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GM24298

Henry I cut Halfpenny, Profile / Cross fleury type, Norwich Mint, Moneyer Oter

Henry I (1100-35), silver cut Halfpenny, profile / cross fleury type (c.1102), Norwich Mint, moneyer Oter, bottom third of bust visible and RIC of legend, rev. half of cross fleury within beaded circle, start and finish of legend, +OTE----PI, weight 0.58g (BMC type II; N.858; S.1263A). Toned good very fine.

The legends translate as "Henry" on obverse and "Oter of Norwich" on the reverse.

North records up to 19 moneyers working at London for Henry I across all types except 6 and 8.

The fourth son of William the Conqueror, the "fine scholar" Henry Beauclerc as he was known acceded to the throne of England on the death of his childless elder brother William Rufus, who died after a hunting accident in the New Forest on 2nd August 1100. Well educated Henry had been left landless when his Father died with the Kingdoms shared between the two eldest surviving brothers Robert and William, though he did purchase the county of Cotentin from his eldest brother Robert in western Normandy, but was later deposed from there in 1091, and subsequently, gradually rebuilt his power there with the help of elder brother William against Robert. Upon the death of William Rufus, and being present in the area at that time, he immediately became King promising to correct the less popular policies of his late brother. Henry married Matilda of Scotland with whom he had a son William Aethling and a daughter the Empress Matilda, as well as various other illegitimate children. His elder brother Robert invaded in 1101 disputing Henry's control, but this was settled by a pact recognising Henry as King of England. Henry later invaded Normandy in 1105 and 1106 defeating Robert eventually in the Battle of Tinchebray imprisoning his brother until his death on 3rd February 1134 in Cardiff Castle. Henry then controlled Normandy for which he was subsequently challenged by Robert's son William Clito who was supported by Fulk V of Anjou, Baldwin VII of Flanders and Louis VI of France, resulting in major rebellions within the Duchy from 1116-19. Eventually a peace settlement was agreed in 1120 after Henry's victory at the Battle of Bremule.

Henry was an effective leader who drew his nobles and barons close whilst using the government justice and taxation systems to the best effect boosting the Royal Exchequer, along with Normandy and its own independent system. He also encouraged ecclesiastical reform playing a major role in selecting senior clergy, though he did have a serious earlier dispute with Archbishop Anselm of Canterbury in 1101 eventually resolved through a compromise in 1105. Unfortunately, Henry's son and heir apparent William drowned in the White Ship sinking disaster of 1120 and Henry entered a second marriage in the hope of another son, but the union with Adeliza of Louvain remained childless. He therefore declared Matilda his heir and married her to Geoffrey of Anjou in 1128 but the relationship between them all became strained with fighting along the Anjou border. Henry subsequently died on 1st December 1135 after a week of illness and despite his plan for succession it was Stephen of Blois his nephew that succeeded him which led to a Civil War.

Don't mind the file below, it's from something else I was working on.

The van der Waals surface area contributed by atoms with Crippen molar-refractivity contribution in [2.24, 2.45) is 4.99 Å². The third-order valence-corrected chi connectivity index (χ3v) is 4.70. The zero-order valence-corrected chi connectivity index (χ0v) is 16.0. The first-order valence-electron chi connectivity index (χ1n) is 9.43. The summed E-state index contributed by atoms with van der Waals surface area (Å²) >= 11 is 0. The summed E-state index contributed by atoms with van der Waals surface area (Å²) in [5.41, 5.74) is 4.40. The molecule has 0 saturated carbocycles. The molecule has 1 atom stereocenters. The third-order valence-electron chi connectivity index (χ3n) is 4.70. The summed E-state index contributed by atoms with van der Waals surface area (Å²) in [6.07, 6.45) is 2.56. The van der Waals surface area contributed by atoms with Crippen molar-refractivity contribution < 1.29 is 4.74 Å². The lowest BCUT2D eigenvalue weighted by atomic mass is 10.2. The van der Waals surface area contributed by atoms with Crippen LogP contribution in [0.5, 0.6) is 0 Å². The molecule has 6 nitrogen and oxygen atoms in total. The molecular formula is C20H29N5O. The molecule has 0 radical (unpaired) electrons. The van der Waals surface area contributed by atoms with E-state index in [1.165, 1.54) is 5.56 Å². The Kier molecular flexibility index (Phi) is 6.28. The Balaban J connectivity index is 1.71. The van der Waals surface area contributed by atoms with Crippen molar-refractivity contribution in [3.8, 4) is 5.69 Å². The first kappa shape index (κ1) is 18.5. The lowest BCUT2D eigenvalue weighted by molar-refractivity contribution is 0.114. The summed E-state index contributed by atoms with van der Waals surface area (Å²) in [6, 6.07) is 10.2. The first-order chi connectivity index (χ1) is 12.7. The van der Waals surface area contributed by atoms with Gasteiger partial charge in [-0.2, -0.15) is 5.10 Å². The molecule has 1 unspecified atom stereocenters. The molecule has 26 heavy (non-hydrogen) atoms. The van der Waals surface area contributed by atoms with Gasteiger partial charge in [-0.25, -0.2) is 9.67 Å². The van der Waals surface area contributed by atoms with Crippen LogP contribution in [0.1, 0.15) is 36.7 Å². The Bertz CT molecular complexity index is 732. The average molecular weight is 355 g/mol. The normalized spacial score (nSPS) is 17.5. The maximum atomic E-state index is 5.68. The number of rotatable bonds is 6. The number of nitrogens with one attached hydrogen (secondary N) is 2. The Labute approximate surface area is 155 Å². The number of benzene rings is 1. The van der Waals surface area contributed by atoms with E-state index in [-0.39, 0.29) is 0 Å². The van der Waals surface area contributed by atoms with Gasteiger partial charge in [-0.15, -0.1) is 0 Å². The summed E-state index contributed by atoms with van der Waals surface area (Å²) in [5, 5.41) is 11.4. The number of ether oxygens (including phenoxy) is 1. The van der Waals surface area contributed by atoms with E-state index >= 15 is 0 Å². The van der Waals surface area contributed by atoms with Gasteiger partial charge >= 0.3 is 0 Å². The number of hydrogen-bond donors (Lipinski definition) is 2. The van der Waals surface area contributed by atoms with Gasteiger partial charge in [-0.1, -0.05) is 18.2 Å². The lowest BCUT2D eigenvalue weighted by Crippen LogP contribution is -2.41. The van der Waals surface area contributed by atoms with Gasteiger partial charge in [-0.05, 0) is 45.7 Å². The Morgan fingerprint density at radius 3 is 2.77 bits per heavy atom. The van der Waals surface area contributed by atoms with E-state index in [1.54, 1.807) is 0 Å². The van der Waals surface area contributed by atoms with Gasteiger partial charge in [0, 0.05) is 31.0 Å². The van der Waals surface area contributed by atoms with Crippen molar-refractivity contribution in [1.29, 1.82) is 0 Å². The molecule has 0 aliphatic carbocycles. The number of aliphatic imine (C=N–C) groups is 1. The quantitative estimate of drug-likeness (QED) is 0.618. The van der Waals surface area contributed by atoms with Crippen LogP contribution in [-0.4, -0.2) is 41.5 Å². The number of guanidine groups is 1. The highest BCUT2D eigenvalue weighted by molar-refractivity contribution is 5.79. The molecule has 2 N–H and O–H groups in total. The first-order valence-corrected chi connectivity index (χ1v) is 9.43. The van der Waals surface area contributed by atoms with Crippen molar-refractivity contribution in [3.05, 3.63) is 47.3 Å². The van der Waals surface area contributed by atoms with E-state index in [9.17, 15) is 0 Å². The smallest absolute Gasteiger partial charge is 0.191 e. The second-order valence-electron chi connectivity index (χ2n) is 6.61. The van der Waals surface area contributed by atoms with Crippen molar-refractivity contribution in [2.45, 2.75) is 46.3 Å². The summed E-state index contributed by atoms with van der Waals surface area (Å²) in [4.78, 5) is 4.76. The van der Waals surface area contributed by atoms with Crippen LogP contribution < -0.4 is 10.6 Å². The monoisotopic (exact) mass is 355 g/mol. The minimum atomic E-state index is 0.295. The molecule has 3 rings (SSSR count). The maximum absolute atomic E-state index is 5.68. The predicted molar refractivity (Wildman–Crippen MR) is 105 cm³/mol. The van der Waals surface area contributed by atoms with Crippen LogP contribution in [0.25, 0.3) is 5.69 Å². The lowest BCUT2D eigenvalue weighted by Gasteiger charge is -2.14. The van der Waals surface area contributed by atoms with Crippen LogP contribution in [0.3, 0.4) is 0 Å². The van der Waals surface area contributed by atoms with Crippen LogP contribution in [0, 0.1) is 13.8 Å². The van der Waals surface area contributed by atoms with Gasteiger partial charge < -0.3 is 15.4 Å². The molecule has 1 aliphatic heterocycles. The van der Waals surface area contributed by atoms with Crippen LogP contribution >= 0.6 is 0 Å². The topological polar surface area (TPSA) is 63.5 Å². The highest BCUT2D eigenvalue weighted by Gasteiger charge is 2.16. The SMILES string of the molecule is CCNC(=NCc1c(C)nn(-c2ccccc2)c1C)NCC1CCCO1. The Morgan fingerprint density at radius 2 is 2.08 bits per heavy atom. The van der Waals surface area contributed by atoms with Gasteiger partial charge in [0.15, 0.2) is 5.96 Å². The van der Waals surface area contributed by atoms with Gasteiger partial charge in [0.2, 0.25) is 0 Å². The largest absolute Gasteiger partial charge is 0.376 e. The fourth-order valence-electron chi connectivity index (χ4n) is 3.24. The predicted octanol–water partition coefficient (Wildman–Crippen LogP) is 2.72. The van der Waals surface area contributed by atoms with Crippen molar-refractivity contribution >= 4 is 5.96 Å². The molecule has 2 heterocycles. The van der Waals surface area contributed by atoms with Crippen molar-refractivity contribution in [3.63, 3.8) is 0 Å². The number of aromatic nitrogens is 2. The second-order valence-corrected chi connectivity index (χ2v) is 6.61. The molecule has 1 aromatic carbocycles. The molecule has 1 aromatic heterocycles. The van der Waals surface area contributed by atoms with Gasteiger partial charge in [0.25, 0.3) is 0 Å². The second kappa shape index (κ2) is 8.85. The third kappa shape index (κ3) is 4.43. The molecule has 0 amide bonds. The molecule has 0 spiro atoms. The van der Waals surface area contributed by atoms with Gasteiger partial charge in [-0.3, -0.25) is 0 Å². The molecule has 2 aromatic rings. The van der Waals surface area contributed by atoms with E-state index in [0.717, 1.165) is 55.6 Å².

Norwich is situated 100 miles north north-east of London in East Anglia on the River Tud near the junction with the River Yare. In 1004 it was sacked and burnt by the Danish Swein but resisted a much later attack in 1069. The Norman knight Roger Bigod Earl of East Anglia siezed the castle in 1087 and later in 1136 during the anarchy the castle was again seized by his descendent Hugh Bigod. The holy See of the Bishop of East Anglia was transferred there from Thetford in 1094/5 with minting rights and one moneyer at Norwich. Minting activity occurs here from the reign of Aethelstan until Henry III, except for the reign of Eadwig.

Provenance:

Found in ground 1992 and sold to Dr. William J Conte, USA.

Purchased from Dr Conte 1993.

Ex Marvin Lessen, North York Moors Collection, part 2, 3rd July 2019, lot 389

Ex Collection of an English Doctor part II, Sovereign Rarities fixed price list online May 2022.

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